Work now turned to the number 1 cooling section roof. Finishing this was pretty straight forward with only cleaning and painting required. During camera car conversion, the SP removed the 3 cooling fans and covered the holes with metal plates having a variety of vents. We had previously removed all the vents and welded those holes closed. While painting the roof, I also painted a number of the water sight glasses and radiator filler housings. All the difficult to reach areas were painted along with the fan covers, then the sight glass and filler housing were installed and half the roof was given 2 coats of paint. We can only paint one half the roof at a time because of the lack of a lifting platform on the engineer's side. All of the engineer's side will be completed when we move the locomotive to the other track in the shop building.
Meanwhile, Bill is busy applying filler and sanding the left side of the #2 transmission hood. It is a testement to his good nature that he can smile on a hot day, covered with sweat and filler dust.
-- Update August 13, 2013 --
Here are a couple of close-ups of the #1 radiator pressure cap housing and the water sight glass. It sure is nice to have this jewelry mounted. The #2 cooling group hood top is now painted. Well, most of it is. The far side will have to wait until the 9010 is moved to the other track in the shop where scaffolding can be errected and the scissor lift used.
While not strictly body work, cleaning is an on-going project. We are fortunate to have Mike Pechner helping out on this. Mik'e's dedication to the locomotive is greatly appreciated.
-- Update September 06, 2013 --
Preparation and painting continues on the left side. Bill is giving the #1 cooling group shutters a final sanding. While painting the doors, I painted the vertical cooling pipe and it was re-installed. Once all six doors were painted, I could not resist mounting several of the door handles. The next item on the paint list was the protective screens that mount over the shutters. They were nasty to paint but given enough time and paint they were done and once dry, were bolted in place. It is nice to know that this section is completely done. Except for the lettering, of course. It's always something.
-- Update November 27, 2013 --
The smaller engine hood doors are a particular challenge because of the louvers but Bill is doing a great job of preparing them for paint. Denny is now rebuilding several of the cooling hood shutter assemblies. All the shutter blades are frozen solid as are the pieces of the operating mechanism. They are a challenge to disassemble let alone to clean. A couple of the grab irons have been painted on the completed left side #1 engine hood and the white paint really dresses it up. We mounted the #2 engine hood louvered doors Bill had just prepared and then re-installed all six of the #2 cooling hood doors in order to check the repaired hinges for binding. They will be removed and prepared for paint. And finally, we mounted two more of the #2 engine hood doors when their paint had cured.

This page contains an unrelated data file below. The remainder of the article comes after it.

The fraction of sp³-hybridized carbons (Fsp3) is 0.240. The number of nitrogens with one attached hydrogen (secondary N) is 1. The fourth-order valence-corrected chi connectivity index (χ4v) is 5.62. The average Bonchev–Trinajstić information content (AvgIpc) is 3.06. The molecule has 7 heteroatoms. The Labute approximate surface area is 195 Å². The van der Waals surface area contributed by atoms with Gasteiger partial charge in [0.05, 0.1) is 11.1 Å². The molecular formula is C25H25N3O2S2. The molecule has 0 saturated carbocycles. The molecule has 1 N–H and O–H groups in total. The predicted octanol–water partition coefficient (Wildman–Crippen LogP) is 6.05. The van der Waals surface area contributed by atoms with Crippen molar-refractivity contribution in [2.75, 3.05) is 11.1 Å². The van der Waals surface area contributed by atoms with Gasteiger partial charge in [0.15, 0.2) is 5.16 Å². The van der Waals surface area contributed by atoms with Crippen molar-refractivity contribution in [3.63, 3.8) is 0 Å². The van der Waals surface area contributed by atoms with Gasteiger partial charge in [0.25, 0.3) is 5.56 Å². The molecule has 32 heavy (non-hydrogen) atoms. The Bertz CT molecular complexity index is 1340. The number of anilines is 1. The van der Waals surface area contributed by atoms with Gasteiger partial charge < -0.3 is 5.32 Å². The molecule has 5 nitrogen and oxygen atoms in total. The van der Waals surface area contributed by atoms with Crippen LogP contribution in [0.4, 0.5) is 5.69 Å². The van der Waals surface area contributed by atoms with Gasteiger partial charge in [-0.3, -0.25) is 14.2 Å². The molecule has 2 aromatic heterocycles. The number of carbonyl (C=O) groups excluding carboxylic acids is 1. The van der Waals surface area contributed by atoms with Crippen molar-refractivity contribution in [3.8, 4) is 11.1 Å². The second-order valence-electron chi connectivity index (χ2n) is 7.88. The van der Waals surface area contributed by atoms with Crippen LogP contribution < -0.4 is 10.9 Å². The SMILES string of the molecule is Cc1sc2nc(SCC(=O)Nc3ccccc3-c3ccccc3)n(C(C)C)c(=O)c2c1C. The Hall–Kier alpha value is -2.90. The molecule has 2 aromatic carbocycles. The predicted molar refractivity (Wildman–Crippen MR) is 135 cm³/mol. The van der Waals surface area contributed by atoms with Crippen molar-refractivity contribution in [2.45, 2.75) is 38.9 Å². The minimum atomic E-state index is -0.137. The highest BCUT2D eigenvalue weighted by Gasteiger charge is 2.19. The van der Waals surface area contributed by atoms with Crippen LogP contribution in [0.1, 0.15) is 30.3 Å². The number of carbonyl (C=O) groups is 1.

-- Update February 16, 2014 --
Last month, we moved the 9010 to the other shop track in order to work on the right side of the hood. The work is pretty much the same as that done on the left side except that the roof is completed, except for half of the #2 cooling group. We began by removing all of the doors except those on the #2 cooler and covering most of the locomotive with light plastic cloths. Scaffold was erected next to the #1 engine hood and work began there. It was necessary to belt sand the top curve because it had been formed in a metal brake, rather than being rolled, the same as the other side of the locomotive. Once that was completed and the rough spots filled, epoxy primer was applied and finally, the paint.
Meanwhile, Rich and Gerry were very busy removing the walkway extensions and their mounting angle irons and then cleaning the walkway edge so it could be primered and painted. Denny continued stripping old paint from the doors and new volunteer Henry was breaking in to the stripping process., Bill removed the louver panel from the first #1 engine hood door and after preparation, we painted the door and hung it back in its rightful place. This is the first restored door on the right side. After this, work shifted to the #2 engine hood.
-- Update February 28, 2014 --
Work continues on the right side of the hood and the roof. All 6 doors on the #1 cooling hood are now painted as well as the right side frame doors below and ahead of the cab.
Meanwhile, Bill is not only working on the hood doors but also on the frame sections. In addition, the handrail stanchions were painted and Henry stripped the old paint from the right side of the fuel tank. I have been asked if the weld around the patch will be ground flat and the answer is "no" because there is too much danger of introducing a leak. There are patches on both sides of the tank resulting from a need to get inside the tank in 1964 to rectify a fuel starvation problem so the patches are perfectly appropriate for our restoration time frame..